Mahdi's political instigations were too much for the Jesuits at Baghdad College. They threw him out before his final year, ostensibly for chewing gum in class. He went on to college, earning an economics degree, but spent much of his time as a student leader, pursued by the government. It was exhilarating, he recalled.
"You are 19 years old, and they are following you at night from house to house. Families would hide you, give you refuge," he said. "You were important."
During this time, he and Allawi organized a mob and seized the dean of Baghdad University during a student strike. The government brought in tanks to end the takeover, and Mahdi was sent to prison. He was freed after the Baathist revolution, but the revolt, largely fueled by students and teenagers, collapsed within nine months. For most of 1964 and part of 1965, he was in and out of jail.
"I don't want to make myself out to be a hero," he said, recalling the torture he endured under the pre-Saddam Hussein government. His interrogators tied his arms behind his back and hung him from them, and they ripped flesh from his thighs with pliers, he said. "There were a lot of people more courageous than me."
In 1965, he emerged from jail, took a test for a foreign service post and -- with his father's influence helping to get the jail terms overlooked -- was appointed a third undersecretary in the Foreign Ministry.
Mahdi left to study in France in 1969, in part, he said, because of the activities of a growing wing of the Baath Party that included Hussein. "From the beginning, Saddam and I were enemies," he said. Hussein grew more powerful after the Baath Party took over again in a coup in 1968.
Mahdi would not return to Iraq for 34 years. The government revoked his passport, and Mahdi, with his wife, Rajah, moved between a farmhouse in Lyon and homes in Beirut and Syria, using false passports and fake IDs. He recalled trying to cash a check at a bank in Beirut and accidentally giving the bank officer a false passport: "He looked at the name on the check, and my face -- nothing matched. I said, 'Oh, here, I have another passport with that name.' In Lebanon, that was okay."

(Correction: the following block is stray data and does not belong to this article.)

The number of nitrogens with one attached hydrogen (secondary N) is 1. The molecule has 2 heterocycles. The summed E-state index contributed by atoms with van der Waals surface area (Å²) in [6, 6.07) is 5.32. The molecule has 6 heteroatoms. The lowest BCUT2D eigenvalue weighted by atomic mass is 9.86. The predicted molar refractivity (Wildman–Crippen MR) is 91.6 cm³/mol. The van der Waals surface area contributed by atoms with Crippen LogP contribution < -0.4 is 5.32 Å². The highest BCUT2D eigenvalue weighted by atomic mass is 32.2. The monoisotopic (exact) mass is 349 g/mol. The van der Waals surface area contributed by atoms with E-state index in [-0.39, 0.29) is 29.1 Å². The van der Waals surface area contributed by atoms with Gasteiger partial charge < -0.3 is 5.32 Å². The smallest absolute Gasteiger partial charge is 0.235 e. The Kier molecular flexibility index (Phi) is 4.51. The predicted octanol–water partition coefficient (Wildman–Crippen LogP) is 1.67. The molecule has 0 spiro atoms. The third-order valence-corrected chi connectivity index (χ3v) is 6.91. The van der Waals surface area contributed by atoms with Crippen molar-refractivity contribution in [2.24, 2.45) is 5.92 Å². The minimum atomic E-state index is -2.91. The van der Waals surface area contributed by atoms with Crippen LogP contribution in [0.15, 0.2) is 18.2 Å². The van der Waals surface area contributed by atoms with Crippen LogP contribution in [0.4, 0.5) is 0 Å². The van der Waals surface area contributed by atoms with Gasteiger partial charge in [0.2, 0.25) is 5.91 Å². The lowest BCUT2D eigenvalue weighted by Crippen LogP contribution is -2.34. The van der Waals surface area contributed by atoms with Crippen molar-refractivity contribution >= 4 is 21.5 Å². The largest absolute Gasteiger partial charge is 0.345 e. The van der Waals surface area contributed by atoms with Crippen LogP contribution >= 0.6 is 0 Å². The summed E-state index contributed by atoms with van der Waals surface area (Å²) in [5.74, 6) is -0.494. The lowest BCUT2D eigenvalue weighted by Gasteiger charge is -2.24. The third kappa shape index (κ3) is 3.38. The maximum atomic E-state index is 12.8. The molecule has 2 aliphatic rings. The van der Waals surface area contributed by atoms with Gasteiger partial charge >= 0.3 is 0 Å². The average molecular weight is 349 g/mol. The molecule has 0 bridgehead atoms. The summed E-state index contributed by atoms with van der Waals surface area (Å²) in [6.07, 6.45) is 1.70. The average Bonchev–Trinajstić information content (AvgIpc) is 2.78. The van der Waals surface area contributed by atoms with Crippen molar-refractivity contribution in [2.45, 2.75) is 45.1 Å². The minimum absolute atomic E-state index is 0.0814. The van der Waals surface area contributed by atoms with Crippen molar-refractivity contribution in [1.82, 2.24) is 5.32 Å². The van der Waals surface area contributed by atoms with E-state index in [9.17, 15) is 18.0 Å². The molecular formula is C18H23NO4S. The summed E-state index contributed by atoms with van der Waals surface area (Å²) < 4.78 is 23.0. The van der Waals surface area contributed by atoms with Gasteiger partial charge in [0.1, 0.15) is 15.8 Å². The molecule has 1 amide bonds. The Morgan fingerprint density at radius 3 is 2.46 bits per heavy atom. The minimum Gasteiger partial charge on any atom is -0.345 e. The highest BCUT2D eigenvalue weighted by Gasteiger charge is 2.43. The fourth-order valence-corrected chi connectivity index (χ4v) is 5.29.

Mahdi was known among the exiles as an intellectual and a peacemaker. He translated works of philosophy and economics into Arabic, and embraced a Maoist view of Marxism. He was an indefatigable talker. "Once we had a 17-hour debate," said Walid Khadduri, Imad's brother, an economist. "He's a flexible person. The good thing about him is he is ready to work with others of different opinions."
Some friends viewed Mahdi's flexibility as political expediency when he joined the Islamic parties that were starting to gain underground support in Iraq in the 1970s. Hussein Hindawi, a fellow exile who has returned to run the Iraqi elections commission, said the transition was a common one for some activists inspired by the 1979 Iranian revolution and disappointed by a deal struck between Hussein and the Iraqi communists in the early 1970s.
"The alliance between communists and Hussein was catastrophic to us. For some, Islam was the only compatible choice," Hindawi said.
During the 1970s and '80s, Mahdi visited Tehran often and joined forces with the Shiite Ayatollah Mohammed Bakir Hakim in the Supreme Council for the Islamic Revolution in Iraq. The Badr militia associated with the council in Iran became notorious for its treatment of captured Iraqi soldiers.
Mahdi said he returned to Baghdad through Kurdistan on April 12, 2003, for the first time in more than three decades. "I was astonished to see how ruined the country is. When I returned back it was rubbish, nothing left," he said.
As finance minister in the interim government he is a target; since he was appointed, he has nearly been a victim of two bombings. But his wife and son Hisham, 29, have joined him in Baghdad, and he said his other son and two grown daughters would also move from France to Iraq.
"We have always lived in dangerous situations," he said. "My family prefer to be with me. We all feel safer and more peaceful than living apart."